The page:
I don’t think the importance of Easter can be overstated. It is the pivotal moment in human history. In his resurrection, Christ conquered death and offers to us the gift of eternal life. The resurrection represents to us the moment that all of our sins were forever wiped clean. It proclaims to us that God loves us unconditionally. It tells us that there is no length to which God would not go to be in relationship with us. It fills us with an unquenchable hope; a hope that is even present in the most tragic or challenging of circumstances. It reminds us that God is ultimately in control of God’s creation.
But we came close to never hearing about it! According to the Gospel of Mark (the earliest of all the Gospels), three women, Mary Magdalene, Mary the mother of James, and Salome, went to the tomb to anoint Jesus’ body for final burial. The women wonder aloud who will roll the stone away for them, since it was so heavy. But when they got there, the discovered the stone had already been rolled away. And when they looked into the tomb, they saw an angel who told them, “Don’t be alarmed. You are looking for Jesus of Nazareth, who was crucified. He isn’t here! He is risen from the dead! Look, this is where they laid his body. Now go and tell his disciples, including Peter, that Jesus is going ahead of you to Galilee. You will see him there, just as he told you before he died.”
The women, we are told, “fled the tomb trembling and bewildered, and they said nothing to anyone because they were too frightened.” [Mark 16:8] That’s the original ending to Mark’s Gospel. Apparently, the amazing news of Jesus’ resurrection was almost kept secret. But at some point, the women must have found their voice, because almost 2000 years later, we continue to celebrate the resurrection as the most important point in human history.
I wonder how much like the women we are? Do we hesitate to share the amazing good news of Jesus’ resurrection because we are afraid—afraid of what others will think about us; afraid of what others will say about us; afraid we will be rejected? It is a pretty outlandish story after all.
But we are also our own proof of the truth of the resurrection. As it was with the disciples, it is the change in our lives that testifies to the reality of the resurrection. The unquenchable hope, the peace that passes understanding, the joy that is not dependent upon our circumstances—all these things bear witness to the reality of the resurrection and to the difference Jesus makes in our lives.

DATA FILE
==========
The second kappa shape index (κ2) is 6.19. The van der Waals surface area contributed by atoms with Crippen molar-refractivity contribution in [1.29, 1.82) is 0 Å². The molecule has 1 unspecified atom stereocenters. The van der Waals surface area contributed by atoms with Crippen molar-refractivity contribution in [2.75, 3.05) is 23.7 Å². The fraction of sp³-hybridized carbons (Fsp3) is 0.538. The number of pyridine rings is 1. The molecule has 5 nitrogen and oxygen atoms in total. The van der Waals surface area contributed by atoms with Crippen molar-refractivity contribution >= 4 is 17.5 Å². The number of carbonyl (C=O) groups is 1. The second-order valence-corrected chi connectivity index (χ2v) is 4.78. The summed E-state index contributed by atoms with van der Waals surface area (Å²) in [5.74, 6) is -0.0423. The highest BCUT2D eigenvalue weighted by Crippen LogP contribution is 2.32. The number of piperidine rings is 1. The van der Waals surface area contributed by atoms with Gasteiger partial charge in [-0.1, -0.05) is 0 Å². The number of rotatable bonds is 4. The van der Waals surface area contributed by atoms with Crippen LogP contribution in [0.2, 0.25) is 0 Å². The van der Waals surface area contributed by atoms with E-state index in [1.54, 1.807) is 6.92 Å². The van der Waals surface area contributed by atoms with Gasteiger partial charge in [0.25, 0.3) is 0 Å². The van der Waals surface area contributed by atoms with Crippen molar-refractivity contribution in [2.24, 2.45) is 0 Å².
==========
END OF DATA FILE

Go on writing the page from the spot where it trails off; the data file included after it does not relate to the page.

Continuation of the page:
And so this year let the Easter story sink deep into your heart and bones. Let it continually transform you. And don’t keep this good news to yourself. Find your voice. Tell your story. There are many, many people in our society who need the hope, joy, and peace that only Jesus can offer them. But how will they ever hear about it if we don’t share it with them? Share your story with someone. Introduce them to Jesus. They will be eternally grateful.
Sermon Texts, Themes, and Titles for April
We strive to make worship meaningful, relevant, and challenging each and every Sunday. You are challenged to make worship a regular part of your life. You are invited to take some time to read the Scripture and reflect on the passages before each worship service.
April 1st: Is There Hope? This is Easter Sunday. The Scripture passage will be Mark 16:1-8 and the theme will be the hope for life and even hope in death that Jesus Christ’s resurrection gives us.
April 8th: Thomas, Noah’s Ark, and the Shroud of Turin! The Scripture passage will be John 20:19-31 and the theme will be belief in the resurrection.
April 15th: Good Signage! The Scripture passage will be Acts 3:12-19 and the theme will be using our God-given gifts to point to Christ.
April 22nd: The Good Shepherd The Scripture passage will be John 10:11-18 and the theme will be the sacrificial love of Jesus.
April 29th: A Package Deal! The Scripture passage will be 1 John 4:7-21 and the theme will be loving God and one another.
Worship is a vital part of a growing and vibrant faith. So make sure you attend on a regular basis. And bring a friend or two with you. It’s a great way to introduce someone to Jesus.
New District Superintendent for the Crest to Coast Missional District: Rev. Kathleen Weber
Bishop Elaine J.W. Stanovsky intends to appoint the Rev. Kathleen Weber to serve on the Pacific Northwest and Greater Northwest Area cabinets as District Superintendent for the Crest to Coast Missional District, beginning July 1, 2018. She will be the first superintendent of this newly formed district comprising all of the churches in the current Vancouver District and fifteen churches from the southern end of the Tacoma District.